thumb-2020-12-011
thumb-2020-12-011
Fact-Check This article is more than 1 month old

Post Millennial Misleadingly Claims the Ontario Legislature Put a ‘Trigger Warning’ on a John A. Macdonald Statue

No, the Speaker of Ontario's Legislature did not warn the public that a statue of John A. Macdonald might ‘trigger’ their emotions

December 8, 2020

Claim: An article published by the right-wing Post Millennial website misleadingly asserted that Ontario’s Legislative Assembly added a “trigger warning” to a statue honouring former Prime Minister John A. Macdonald outside Queen’s Park.

Macdonald, who is widely criticized for his racist, colonial policies and white supremacist views that were extreme even for his time period, was the subject of a number of recent protests, including one that saw his statue doused  in pink paint.

But in an article published earlier this month, the Post Millennial misleadingly claimed a “trigger warning” had been placed at the foot of Macdonald’s statue:

“The John A. Macdonald statue at Queen’s Park in Toronto, which was wrapped up and hidden this summer during a wave of monument destruction in an effort to decolonize Canada, remains covered, though it now as a ‘trigger warning’ plaque.”

The following day, The Post Millennial shared a graphic linked to the article on Facebook. The caption on the post reads:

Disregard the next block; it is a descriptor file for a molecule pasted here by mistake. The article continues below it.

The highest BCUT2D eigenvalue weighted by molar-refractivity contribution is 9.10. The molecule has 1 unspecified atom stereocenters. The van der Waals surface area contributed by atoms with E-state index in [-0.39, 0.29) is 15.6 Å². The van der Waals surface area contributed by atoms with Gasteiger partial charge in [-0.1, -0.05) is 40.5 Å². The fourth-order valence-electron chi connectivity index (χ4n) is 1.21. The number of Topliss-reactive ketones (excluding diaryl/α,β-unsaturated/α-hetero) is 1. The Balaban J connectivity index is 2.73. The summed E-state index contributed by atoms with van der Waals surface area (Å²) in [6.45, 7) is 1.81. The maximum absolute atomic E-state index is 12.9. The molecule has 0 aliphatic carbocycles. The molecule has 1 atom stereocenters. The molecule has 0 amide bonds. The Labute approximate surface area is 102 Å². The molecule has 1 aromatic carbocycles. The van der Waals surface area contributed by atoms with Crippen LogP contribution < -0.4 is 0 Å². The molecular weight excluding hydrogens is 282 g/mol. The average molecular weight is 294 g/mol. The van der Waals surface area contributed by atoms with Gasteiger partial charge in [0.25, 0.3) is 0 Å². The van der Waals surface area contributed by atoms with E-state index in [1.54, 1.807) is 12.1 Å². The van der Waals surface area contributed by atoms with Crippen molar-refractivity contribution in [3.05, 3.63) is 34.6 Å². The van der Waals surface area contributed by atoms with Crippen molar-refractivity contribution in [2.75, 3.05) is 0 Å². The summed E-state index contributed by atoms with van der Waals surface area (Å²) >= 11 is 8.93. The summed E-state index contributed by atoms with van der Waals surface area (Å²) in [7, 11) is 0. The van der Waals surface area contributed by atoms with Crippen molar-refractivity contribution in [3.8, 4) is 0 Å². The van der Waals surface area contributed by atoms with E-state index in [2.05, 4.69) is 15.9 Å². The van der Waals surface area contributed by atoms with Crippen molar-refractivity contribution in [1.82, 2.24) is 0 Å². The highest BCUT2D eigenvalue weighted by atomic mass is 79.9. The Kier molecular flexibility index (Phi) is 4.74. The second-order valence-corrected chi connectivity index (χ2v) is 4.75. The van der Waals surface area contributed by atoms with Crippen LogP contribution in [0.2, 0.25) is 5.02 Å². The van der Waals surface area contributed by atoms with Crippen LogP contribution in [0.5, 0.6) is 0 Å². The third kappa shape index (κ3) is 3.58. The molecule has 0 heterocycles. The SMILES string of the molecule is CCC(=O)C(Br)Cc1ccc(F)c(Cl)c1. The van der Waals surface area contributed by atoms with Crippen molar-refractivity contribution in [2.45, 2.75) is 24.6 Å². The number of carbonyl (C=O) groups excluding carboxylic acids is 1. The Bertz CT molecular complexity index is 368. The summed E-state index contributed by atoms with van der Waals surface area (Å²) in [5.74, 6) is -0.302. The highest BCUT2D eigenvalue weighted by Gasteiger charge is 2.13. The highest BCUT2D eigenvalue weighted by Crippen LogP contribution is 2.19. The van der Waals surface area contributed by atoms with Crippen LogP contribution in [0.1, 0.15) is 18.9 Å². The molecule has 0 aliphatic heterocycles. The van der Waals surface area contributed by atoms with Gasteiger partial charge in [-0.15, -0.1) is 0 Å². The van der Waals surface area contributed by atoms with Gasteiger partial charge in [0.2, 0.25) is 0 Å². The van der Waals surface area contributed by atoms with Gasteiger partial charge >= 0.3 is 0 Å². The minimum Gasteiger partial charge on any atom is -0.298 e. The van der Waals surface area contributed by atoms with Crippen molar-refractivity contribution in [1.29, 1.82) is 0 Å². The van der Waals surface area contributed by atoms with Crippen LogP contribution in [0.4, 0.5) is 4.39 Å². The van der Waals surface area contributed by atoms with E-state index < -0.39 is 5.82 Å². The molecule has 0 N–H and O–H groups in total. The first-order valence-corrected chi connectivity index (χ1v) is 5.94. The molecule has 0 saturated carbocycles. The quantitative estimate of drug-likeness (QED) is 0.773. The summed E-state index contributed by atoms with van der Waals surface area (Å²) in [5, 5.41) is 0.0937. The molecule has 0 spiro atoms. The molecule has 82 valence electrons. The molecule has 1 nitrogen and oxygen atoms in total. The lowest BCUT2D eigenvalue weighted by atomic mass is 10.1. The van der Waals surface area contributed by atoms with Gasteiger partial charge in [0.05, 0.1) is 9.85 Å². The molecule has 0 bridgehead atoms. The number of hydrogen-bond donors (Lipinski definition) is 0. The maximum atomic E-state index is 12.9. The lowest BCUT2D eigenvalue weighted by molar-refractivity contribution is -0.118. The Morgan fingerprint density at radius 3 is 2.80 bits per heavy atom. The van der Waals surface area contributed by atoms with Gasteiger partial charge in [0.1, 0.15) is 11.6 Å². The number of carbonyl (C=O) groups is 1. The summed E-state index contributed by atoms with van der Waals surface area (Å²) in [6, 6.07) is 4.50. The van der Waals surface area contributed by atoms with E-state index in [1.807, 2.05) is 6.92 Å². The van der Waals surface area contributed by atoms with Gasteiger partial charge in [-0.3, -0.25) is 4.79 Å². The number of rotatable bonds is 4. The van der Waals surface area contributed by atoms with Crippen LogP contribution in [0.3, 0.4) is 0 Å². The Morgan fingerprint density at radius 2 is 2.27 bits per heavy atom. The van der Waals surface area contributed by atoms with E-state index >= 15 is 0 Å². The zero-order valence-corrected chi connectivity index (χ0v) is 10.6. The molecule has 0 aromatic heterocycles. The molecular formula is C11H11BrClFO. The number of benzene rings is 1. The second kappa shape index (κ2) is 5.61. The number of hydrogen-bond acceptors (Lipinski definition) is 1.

“The John A. Macdonald statue at Queen’s Park in Toronto has been covered since it was vandalized this past summer. Now, while still covered, it has a ‘Trigger Warning’. Are you sick of this?”

Post Millennial (Facebook)

 

Rating: Post Millennial’s claim that the Ontario Legislature added a “trigger warning” to the statue is misleading — although the public officials confirm a sign was added to the statue, the Post Millennial has mischaracterized the sign, its purpose and its contents.

 

About the source: The Post Millennial is a right-wing website co-owned by Canada Proud’s Jeff Ballingall and Matthew Azrieli, the grandson of a billionaire Montreal developer. Until earlier this year, a company that lists Matthew’s mother as its only director was named as one of The Post Millennial’s shareholders.

Ballingall, a former Conservative stafferSun TV staffer and downtown Toronto lobbyist, runs the Post Millennial in connection to his right-wing network of “Proud” themed Facebook pages. More recently, Ballingal served as digital director for Erin O’Toole’s Conservative leadership campaign.

The Post Millennial has lately turned its attention to a larger American audience by focusing on far-right culture war content. One of Post Millennial’s editors-at-large is Andy Ngo, an American commentator who gained notoriety over his coverage of a far-right Proud Boys rally in Portland, Oregon.

More recently, the website was found to have published an article written by a fake journalist using a false identity with a computer-generated profile image.

How it spread: The Post Millennial article itself picked up 1,400 interactions across social media platforms.

Although the article’s accompanying graphic garnered less than 1,000 interactions via the Post Millenial Facebook page, it picked up an additional 1,800 interactions after it was shared by Canada Proud.

The reality: Ontario’s Legislative Assembly did add a sign to the John A. Macdonald statue, but the sign was not a “trigger warning.”